PETERSON: Well, it started, believe it or not, about 15 years ago, when the late Norman Granz spoke to me and said, “You ought to think about writing a book about the way you came from Canada, from Montreal, and got into the jazz ranks, and got into Jazz at the Phil and all the work that you’ve done.” And I didn’t give it that much thought. I tried several ways. I tried it with the inevitable tape recorder, and I didn’t like that. Then finally it resolved to the point where Norman suggested that I bring in Richard Palmer and have him critique and then editorialize things I had written already. Richard had already written a book on me in London… Richard Palmer consented to act in the role of an editor of stuff that I had written, and he came over and spent time with me. Nothing much happened for a while after that, because I became very, very busy and decided to give a rest to it. Then we resumed…

TP: What was the year?

PETERSON: I can’t remember the year.

TP: Was it ten years ago? Five years ago?

PETERSON: It was in that time period. I can’t give it to you chronologically, because I don’t remember myself.

But Richard came over, then we let it go for a while, and then we decided to complete the book within the last year-and-a-half, and we sort of went over it tooth-and-nail and decided that it was as good as it was going to be.

TP: When did you actually start the writing? Right after Norman Granz made the suggestion?

PETERSON: I started approximately a month after he suggested it, which was about 15 years ago.

TP: So this book has been in the process of creation since 1986 or 1987.

PETERSON: That’s correct.

TP: Did you just start writing, or did you think about a form? For instance, did you write it in chronology, as the book, or did you write about different subjects?

PETERSON: I wrote about my feelings and my thoughts about how deeply I wanted to get involved in the professional end of the jazz world. Because I had to make that decision after having met Norman Granz. So what I did was go back and write a chronological report on how I started studying, my family and so forth and so on. Then I got into the part where I left the United States, and then talked about the various people I worked with and how they influenced me and what I learned from them.

TP: Had you written before, besides correspondence and so forth?

PETERSON: No. I’m a piano player, remember?

TP: I do. Is writing something that came naturally to you, or did you work on it with the sort of determination that marks your approach to the instrument?

PETERSON: Well, literature was one of my better subjects in school, so I enjoyed it from that end in the beginning. But I did not realize what a monumental project I had taken on until I was well into it.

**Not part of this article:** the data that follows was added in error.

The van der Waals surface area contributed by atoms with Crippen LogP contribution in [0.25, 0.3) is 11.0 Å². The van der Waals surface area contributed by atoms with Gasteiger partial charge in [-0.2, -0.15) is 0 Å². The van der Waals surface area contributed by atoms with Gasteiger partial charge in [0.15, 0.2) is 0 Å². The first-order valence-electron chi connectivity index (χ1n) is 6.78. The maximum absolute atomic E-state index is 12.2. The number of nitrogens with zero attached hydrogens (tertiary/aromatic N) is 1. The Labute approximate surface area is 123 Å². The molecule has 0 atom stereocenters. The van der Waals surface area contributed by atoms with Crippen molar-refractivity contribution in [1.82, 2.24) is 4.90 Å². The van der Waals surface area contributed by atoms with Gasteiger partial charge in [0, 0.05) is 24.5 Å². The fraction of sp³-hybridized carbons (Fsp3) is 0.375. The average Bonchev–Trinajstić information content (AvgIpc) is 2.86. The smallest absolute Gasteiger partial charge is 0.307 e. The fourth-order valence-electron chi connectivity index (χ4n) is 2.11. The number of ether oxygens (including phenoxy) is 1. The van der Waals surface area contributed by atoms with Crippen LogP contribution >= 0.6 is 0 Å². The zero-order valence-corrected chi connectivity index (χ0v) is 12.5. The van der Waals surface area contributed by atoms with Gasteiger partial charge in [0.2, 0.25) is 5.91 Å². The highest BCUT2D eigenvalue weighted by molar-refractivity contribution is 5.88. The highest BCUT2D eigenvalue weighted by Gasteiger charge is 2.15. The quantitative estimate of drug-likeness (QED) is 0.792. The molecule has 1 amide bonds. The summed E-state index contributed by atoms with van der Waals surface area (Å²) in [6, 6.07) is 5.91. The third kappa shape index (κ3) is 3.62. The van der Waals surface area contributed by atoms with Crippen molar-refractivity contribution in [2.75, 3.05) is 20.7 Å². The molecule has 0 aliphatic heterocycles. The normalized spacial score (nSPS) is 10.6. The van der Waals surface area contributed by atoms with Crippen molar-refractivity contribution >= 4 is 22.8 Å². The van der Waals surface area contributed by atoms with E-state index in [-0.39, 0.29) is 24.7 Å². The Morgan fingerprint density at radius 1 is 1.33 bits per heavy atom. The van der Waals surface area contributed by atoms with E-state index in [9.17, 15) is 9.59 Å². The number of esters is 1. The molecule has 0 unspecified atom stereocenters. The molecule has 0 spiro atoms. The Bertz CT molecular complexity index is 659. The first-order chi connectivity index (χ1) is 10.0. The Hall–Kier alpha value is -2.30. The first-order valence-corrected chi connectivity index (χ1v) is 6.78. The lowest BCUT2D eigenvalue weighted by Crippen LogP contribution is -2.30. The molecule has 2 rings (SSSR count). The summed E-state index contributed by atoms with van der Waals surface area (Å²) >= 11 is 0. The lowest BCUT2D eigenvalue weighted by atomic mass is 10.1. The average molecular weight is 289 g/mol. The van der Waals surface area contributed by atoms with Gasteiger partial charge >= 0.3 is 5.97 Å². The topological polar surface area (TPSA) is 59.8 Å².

TP: You say literature was one of your better subjects. Who are the writers you favor? Did you have any stylistic models?

PETERSON: Not really. I just enjoyed the courses in school, in literature, and I enjoyed writing different things.

TP: Any two or three favorite novelists?

PETERSON: I read various things over the years. My memory is failing now, so I can’t remember them all. I remember reading everything from detective stories, like Mickey Spillane and things like that, and I read a lot of scientific things. I was interested in space and things like that. So I never paid the authors that much mind; I just enjoyed what I was reading.

TP: Well, there’s a real authorial voice in the book, which is not something that always comes naturally. It looks to me like you did a great deal of writing-editing-rewriting-editing…

PETERSON: No, I didn’t. Richard really did not rewrite hardly any of my thing, because he wanted it to be totally in my words, as he put it. I appreciated that about him, because I didn’t want it to be false fiction.

TP: I meant rewriting by you. It had the rather smooth feeling that comes when you’ve really worked on something and honed it.

PETERSON: I’m going to say this to you. Over the years, when things have happened, funny instances have taken place in my life, and I’ve recounted them to people, various people, including Norman. I think this is the factor on which he predicated his insistence that I start the book. They have always said that I told a great story, whatever that means, whether I was telling jokes or things that have happened to me, and so forth. That’s where it started.

TP: You set the table very well in your various anecdotes. You have a very firm sense of scene and place and drama.

PETERSON: I’m not really aware of that. It’s just the way I saw it.

TP: What’s also interesting is your command of the voices of the other musicians. The way you capture Lester Young or Roy Eldridge or Coleman Hawkins or Ella Fitzgerald or Ben Webster and on down, even those to whom you devoted only a paragraph or two. Did you just conjure them up in the process of writing? Did they come from stories you had told before? Do some of these stories reflect the type of stories Norman Granz would have been thinking about when he suggested you write the autobiography.